Tuesday, November 23, 2010

Advent: Hazardous Road Conditions, Holiday Shopping, and More

Advent starts next Sunday.

It's an important time of the year, in several different ways.

Here in central Minnesota, it's the time of year when thunderstorm watches and tornado warnings give way to blizzard warnings and winter weather watches. We've got a Winter Weather Advisory tomorrow, by the way: no big deal; just sleet, freezing rain, and snow.

Where was I? Advent. It's important. Right.

Here in America "black Friday" is an 1869 financial catastrophe - that happened in September of that year. It's also what quite a few folks call the Friday after Thanksgiving - I thought it was because it was when retail businesses tended to start showing profit for the calendar year. Turns out, a Philadelphia businessman says Philadelphians invented the term to describe bad traffic. I've gotten off-topic again.

If this Advent season goes like many others, we'll be counting down the shopping days left until Christmas. Which is culturally and financially important - but isn't what the Holy See is primarily concerned with just now.

It's not that the Pope is against capitalism. Quite. (July 17, 2009)

Advent (finally I get to the point) is the season when Christians get ready for Christmas. That's what we're supposed to be doing, anyway.

Catholics can get some help with Advent, online:I haven't decided what my plans for Advent are - apart from shaking this cold, or whatever it is I have. There's an Advent booklet that the Christian Mothers in our parish made available. I've glanced at it - and it looks promising.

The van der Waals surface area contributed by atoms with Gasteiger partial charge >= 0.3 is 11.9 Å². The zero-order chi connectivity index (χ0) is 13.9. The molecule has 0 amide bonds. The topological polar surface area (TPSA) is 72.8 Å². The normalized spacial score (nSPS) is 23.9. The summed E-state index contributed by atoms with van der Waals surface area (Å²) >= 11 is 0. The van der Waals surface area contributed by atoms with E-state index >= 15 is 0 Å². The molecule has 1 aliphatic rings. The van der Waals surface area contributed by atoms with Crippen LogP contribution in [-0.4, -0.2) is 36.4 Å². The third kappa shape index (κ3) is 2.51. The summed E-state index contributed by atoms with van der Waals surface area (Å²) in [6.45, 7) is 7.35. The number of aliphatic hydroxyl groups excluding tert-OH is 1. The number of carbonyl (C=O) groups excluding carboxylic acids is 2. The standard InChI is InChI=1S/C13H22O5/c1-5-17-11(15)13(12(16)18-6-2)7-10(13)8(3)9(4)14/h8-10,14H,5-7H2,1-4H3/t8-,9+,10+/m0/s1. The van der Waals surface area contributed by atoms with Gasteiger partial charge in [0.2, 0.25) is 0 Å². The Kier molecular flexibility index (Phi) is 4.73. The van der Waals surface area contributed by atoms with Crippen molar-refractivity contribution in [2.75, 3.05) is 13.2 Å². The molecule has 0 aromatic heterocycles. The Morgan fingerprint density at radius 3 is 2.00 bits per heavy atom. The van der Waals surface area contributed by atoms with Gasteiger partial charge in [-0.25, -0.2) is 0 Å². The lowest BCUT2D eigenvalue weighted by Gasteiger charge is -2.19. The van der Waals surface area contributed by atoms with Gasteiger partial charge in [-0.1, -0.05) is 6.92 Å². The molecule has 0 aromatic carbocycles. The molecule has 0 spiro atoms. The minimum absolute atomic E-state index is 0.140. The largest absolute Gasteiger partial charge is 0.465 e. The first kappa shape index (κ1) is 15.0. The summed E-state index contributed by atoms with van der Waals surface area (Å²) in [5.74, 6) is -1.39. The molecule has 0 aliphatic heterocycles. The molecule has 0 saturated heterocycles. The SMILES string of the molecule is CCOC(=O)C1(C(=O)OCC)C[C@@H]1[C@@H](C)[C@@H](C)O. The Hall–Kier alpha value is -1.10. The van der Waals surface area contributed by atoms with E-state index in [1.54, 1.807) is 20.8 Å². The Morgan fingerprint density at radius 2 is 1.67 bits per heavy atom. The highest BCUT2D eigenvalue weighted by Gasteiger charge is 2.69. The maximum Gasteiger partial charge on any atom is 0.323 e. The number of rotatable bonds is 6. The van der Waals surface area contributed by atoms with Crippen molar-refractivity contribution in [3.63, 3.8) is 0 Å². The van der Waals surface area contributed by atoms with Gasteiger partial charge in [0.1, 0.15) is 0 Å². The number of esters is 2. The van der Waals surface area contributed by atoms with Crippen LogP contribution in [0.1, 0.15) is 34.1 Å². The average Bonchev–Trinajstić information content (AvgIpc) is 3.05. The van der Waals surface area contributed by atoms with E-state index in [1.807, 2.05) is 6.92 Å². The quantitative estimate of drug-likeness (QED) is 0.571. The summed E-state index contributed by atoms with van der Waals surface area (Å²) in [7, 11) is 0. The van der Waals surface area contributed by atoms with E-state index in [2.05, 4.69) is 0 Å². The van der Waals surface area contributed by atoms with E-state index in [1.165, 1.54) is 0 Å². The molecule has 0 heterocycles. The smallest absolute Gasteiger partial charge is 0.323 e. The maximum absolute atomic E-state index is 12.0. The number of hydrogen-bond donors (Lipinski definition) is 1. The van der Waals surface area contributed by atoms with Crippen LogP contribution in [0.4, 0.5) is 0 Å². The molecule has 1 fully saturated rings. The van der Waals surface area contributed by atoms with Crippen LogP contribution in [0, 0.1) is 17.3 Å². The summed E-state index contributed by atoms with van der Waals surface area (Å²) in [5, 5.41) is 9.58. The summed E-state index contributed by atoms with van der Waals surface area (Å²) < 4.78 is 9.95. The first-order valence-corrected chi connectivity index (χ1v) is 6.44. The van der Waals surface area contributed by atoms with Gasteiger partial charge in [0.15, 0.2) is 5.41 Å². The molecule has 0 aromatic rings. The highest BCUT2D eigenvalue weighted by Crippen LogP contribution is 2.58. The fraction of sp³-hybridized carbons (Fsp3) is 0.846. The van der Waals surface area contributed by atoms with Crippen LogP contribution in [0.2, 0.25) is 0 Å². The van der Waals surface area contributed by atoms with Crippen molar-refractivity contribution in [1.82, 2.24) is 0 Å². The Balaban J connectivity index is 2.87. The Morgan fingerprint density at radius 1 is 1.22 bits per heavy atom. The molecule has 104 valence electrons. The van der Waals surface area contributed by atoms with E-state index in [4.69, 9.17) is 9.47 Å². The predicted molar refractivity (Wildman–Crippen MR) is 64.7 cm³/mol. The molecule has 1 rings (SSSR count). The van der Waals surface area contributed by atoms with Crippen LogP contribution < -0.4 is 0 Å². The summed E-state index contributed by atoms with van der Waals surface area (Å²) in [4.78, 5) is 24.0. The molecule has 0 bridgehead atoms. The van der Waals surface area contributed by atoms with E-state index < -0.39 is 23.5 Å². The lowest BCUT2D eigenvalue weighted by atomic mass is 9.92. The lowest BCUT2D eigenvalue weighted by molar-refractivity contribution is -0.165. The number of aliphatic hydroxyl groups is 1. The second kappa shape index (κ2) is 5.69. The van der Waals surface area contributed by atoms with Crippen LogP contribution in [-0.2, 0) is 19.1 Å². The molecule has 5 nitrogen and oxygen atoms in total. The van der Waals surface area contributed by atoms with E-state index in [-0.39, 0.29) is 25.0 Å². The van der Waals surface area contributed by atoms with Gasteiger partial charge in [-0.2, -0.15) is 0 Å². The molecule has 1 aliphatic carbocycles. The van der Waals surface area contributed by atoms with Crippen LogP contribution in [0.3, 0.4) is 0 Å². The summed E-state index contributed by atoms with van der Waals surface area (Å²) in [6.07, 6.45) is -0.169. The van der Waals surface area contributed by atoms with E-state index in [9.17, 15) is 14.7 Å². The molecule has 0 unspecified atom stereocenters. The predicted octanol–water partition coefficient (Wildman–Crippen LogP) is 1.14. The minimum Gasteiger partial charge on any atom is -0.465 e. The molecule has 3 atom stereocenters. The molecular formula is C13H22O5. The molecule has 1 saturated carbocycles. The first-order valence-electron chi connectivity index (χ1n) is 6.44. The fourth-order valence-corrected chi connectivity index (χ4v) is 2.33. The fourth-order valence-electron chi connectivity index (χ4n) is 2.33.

I'm pretty sure we won't have an Advent wreath in our household. I've nothing against the things - it's just that it's not part of what we do. There will be a Nativity scene, though.

What's important, if I understand this correctly, is to get ready for Christmas: when Christians celebrate the birth or our Lord.

Which may not have happened at or near the winter solstice. That I may write a post about, before the year is up.

I may even do a rant against crass commercialization and media distortions of whatever. Not that I think there's anything intrinsically wrong with tinsel and bright colors.

The fact is, I sort of like glitz. Or, to be more hoity-toity, I go for baroque: I even dig rococo.

And I've gotten off-topic again.

Beyond the pre-Christmas sales, the charities sending out personalized stickers, and Minnesota's winter weather, there's an act of generosity that got this whole Christmas thing going:
"For God so loved the world that he gave 7 his only Son, so that everyone who believes in him might not perish but might have eternal life."
(John 3:16)
Not-quite-unrelated posts:


Elizabeth Mahlou said...

Here in "sunny" California, our mountain passes (the Sierras) just became nigh onto impassible today. People are slipping, sliding, and getting stuck -- a reminder of the fate of the Donner party in the early settlement days and hopes that no one will ever suffer that fate, thanks to all the media warnings and updates.

Happy Thanksgiving!

Brigid said...

Ah so? "That I may write post about"

The Friendly Neighborhood Proofreader

Brian, aka Aluwir, aka Norski said...

Elizabeth Mahlou,

Your state has a wonderful array of climates and landforms. And, on occasion, really challenging travel conditions.

One would think people would learn: to listen and think, in this case.

Brian, aka Aluwir, aka Norski said...


So! I keep neglecting indefinite article. Sometimes definite also. This will I fix.

Elizabeth Mahlou said...

Yes, one would think...many don't, though. Happy Thanksgiving!

Brian, aka Aluwir, aka Norski said...

Elizabeth Mahlou,

And a Happy Thanksgiving (a trifle belated by now) to you, too!

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From time to time, a service that I use will display links to - odd - services and retailers.

I block a few of the more obvious dubious advertisers.

For example: psychic anything, numerology, mediums, and related practices are on the no-no list for Catholics. It has to do with the Church's stand on divination. I try to block those ads.

Sometime regrettable advertisements get through, anyway.

Bottom line? What that service displays reflects the local culture's norms, - not Catholic teaching.